Washington, D.C. --The U.S. Senate passed legislation this morning aimed at helping rural communities maintain or improve air service by encouraging small air carrier competition, according to Senator Mike Enzi, R-Wyo.
The legislation would require large airlines that have service contracts with a "feeder" air carrier to offer the terms of that contract to other qualified small air carriers that wish to serve the same community. The legislation requires the large airlines to give all qualified small airlines access to the same ticketing, baggage and ground handling, terminal and gate services. Competing airlines would have to meet the prescribed safety, service, financial and maintenance requirements.
Enzi said the measure, sponsored by Sens. Olympia Snowe, R-Maine and Byron Dorgan, D-N.D., would be advantageous to Wyoming's rural communities who are continually faced with dwindling air travel options.
"It's no secret that the major airlines are moving away from profitable rural markets such as Wyoming to cater to what they think are more profitable urban centers. I'm questioning their accounting," said Enzi. "Our small communities are suffering as a result and often find themselves at the mercy of a monopolistic relationship between one feeder airline and the larger carrier. This legislation would make it easier for other small carriers to break into local markets, giving air travelers more options."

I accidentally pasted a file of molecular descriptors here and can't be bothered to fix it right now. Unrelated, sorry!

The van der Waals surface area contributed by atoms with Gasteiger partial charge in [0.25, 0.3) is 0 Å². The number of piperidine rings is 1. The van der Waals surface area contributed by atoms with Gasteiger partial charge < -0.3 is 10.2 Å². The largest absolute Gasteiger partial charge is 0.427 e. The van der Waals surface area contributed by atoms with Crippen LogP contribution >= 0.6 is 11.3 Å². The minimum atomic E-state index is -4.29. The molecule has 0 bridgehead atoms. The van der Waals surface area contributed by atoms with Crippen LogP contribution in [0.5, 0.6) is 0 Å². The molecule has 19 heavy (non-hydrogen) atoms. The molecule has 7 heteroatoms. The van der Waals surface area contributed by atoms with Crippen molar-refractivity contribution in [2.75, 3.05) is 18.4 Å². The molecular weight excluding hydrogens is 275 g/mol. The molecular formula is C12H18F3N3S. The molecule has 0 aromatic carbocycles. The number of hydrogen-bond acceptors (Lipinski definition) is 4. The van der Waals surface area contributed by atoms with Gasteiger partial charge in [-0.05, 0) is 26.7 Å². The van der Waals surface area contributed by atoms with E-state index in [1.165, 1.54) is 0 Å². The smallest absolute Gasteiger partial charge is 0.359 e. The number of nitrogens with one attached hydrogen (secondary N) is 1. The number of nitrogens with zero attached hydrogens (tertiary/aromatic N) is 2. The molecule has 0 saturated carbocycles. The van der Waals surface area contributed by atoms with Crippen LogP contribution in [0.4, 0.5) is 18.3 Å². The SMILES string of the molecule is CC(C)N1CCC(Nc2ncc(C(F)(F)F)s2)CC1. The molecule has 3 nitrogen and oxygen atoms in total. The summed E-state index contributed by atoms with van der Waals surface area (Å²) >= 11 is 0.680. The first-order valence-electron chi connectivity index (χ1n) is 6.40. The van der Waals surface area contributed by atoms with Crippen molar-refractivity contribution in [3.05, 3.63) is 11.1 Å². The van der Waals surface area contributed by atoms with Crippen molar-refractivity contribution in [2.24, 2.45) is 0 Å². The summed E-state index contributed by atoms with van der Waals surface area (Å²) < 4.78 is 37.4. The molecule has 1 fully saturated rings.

Enzi used Cheyenne as an example. A small airline that wanted to serve Cheyenne would be disadvantaged because United Airlines and its contracted feeder airline Air Wisconsin constitute the community's only air service. Presently United offers Air Wisconsin coordinated ticketing, luggage handling and other services, but does not do the same for other carriers. Under the new legislation United would be required to give the same advantages to all qualified airlines that wish to serve Cheyenne.
The air service competition legislation was added as an amendment to H.R. 4057, the FAA Reauthorization Act. The Act was passed 92-1 this morning. The amendment must still be approved in a conference committee before being passed on to the President. The amendment was added to the FAA bill by unanimous consent.